The Tahrir book fair---which experienced disappointing sales on its first day---closed early today because of the demonstrations.
The American University in Cairo (AUC) Press has released its Spring 2011 catalog, with a cover celebrating the Tahrir revolution. There are several interesting new fictional titles on tap:
In his introduction to Final Night, translator Denys Johnson-Davies notes that, "Although she has lived in Egypt for the past twenty years and was a frequent traveler to Europe in her youth, Buthaina al-Nasiri is very much an Iraqi writer...."
"Temporary" Minister of Culture Zahi Hawass (yes, Zahi Hawass) has said that the 43rd Cairo International Book Fair may yet run in May, following fairs in Riyadh, Muscat, Abu Dhabi, and Dubai. Meanwhile, AUC Press announced that they were organizing an alternative "Tahrir Book Fair" at the downtown campus.
Oxford University Press has asked AUC Press's R. Neil Hewison to update them on the situation in Cairo.
Welcome to the year (before the year) of Naguib Mahfouz!
Tonight, AUC Press will celebrate the life and writings of Egyptian Nobel laureate Naguib Mahfouz by presenting the annual Naguib Mahfouz Medal for Literature.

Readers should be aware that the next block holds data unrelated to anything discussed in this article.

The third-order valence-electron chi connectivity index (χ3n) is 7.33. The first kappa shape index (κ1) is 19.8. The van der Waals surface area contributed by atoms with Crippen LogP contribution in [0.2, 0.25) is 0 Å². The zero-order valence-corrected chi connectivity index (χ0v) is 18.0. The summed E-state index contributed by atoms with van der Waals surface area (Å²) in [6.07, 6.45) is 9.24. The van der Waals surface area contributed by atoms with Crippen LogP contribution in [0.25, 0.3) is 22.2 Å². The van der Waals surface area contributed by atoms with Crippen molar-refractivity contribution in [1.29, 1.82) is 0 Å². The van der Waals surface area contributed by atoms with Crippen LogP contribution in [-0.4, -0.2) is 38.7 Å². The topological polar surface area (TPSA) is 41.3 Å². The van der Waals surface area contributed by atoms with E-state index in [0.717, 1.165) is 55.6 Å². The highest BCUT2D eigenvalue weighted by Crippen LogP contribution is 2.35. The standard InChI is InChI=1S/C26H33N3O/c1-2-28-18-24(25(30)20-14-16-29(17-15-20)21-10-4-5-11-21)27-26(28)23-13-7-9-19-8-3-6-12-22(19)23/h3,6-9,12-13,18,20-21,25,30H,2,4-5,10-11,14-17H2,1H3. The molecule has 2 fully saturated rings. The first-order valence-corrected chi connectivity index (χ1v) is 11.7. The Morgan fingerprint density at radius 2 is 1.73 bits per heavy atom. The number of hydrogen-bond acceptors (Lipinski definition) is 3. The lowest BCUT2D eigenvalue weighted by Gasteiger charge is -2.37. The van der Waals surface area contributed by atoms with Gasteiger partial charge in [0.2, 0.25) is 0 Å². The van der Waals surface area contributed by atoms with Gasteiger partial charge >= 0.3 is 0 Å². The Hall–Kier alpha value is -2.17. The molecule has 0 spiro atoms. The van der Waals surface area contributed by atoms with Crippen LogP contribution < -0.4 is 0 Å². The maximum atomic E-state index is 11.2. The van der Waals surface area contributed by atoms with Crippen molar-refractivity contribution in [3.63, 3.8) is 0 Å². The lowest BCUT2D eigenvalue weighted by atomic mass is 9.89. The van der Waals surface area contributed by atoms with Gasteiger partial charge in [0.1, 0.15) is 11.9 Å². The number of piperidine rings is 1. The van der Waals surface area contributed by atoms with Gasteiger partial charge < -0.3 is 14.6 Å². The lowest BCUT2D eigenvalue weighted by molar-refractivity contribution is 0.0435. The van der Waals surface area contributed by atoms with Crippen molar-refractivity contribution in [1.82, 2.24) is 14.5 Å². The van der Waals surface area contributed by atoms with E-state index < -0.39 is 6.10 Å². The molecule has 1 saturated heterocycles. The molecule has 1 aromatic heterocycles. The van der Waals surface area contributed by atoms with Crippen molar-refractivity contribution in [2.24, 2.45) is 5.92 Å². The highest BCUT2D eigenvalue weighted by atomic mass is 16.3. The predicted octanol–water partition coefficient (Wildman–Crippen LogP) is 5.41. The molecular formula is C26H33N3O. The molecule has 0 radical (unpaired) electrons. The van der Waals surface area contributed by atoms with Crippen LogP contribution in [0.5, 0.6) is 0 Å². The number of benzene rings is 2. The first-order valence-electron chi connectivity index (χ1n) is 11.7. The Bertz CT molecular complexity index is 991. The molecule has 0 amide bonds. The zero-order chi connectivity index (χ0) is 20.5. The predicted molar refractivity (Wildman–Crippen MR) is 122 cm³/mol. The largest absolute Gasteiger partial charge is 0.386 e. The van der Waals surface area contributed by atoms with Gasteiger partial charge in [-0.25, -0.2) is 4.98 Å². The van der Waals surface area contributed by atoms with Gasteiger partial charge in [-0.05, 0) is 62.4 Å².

AUC Press just released their fall catalog. In the world of Arabic Literature (in English), this is the equivalent of (major designer X) releasing their fall line. Hmm, apparently I'm fresh out of analogies today. Anyhow! What I'm looking forward to: Re:Viewing Egypt. In the tradition of Cairo from Edge to Edge (from Sonallah Ibrahim … Continue reading Highlights from the AUC Press Fall 2010 Catalog
The Animists, Ibrahim al-Koni. February 2010. I think al-Koni's Bleeding of the Stone is brilliant, a book of international standing, with things to tell us about Libya's Tuareg people, about humanity, about our (changing) natural world. And I see beautiful moments in his other works in English: Anubis, Gold Dust, Seven Veils of Seth. They … Continue reading Coming in 2010 from AUC Press: The Recommended and Not-as-recommended
Gamal Nkrumah at Al Ahram Weekly looks at the press's first 50 years. It's interesting, but, outside the Naguib Mahfouz phenomenon, the impact of AUC Press's literary translations is little-examined. Apparently, their "big hitting" books are mostly the social scientific/archaeological. (And Al-Aswany, of course.) The piece's author, Nkrumah, hails the AUC Press staff: "They may … Continue reading Happy 50th, AUC Press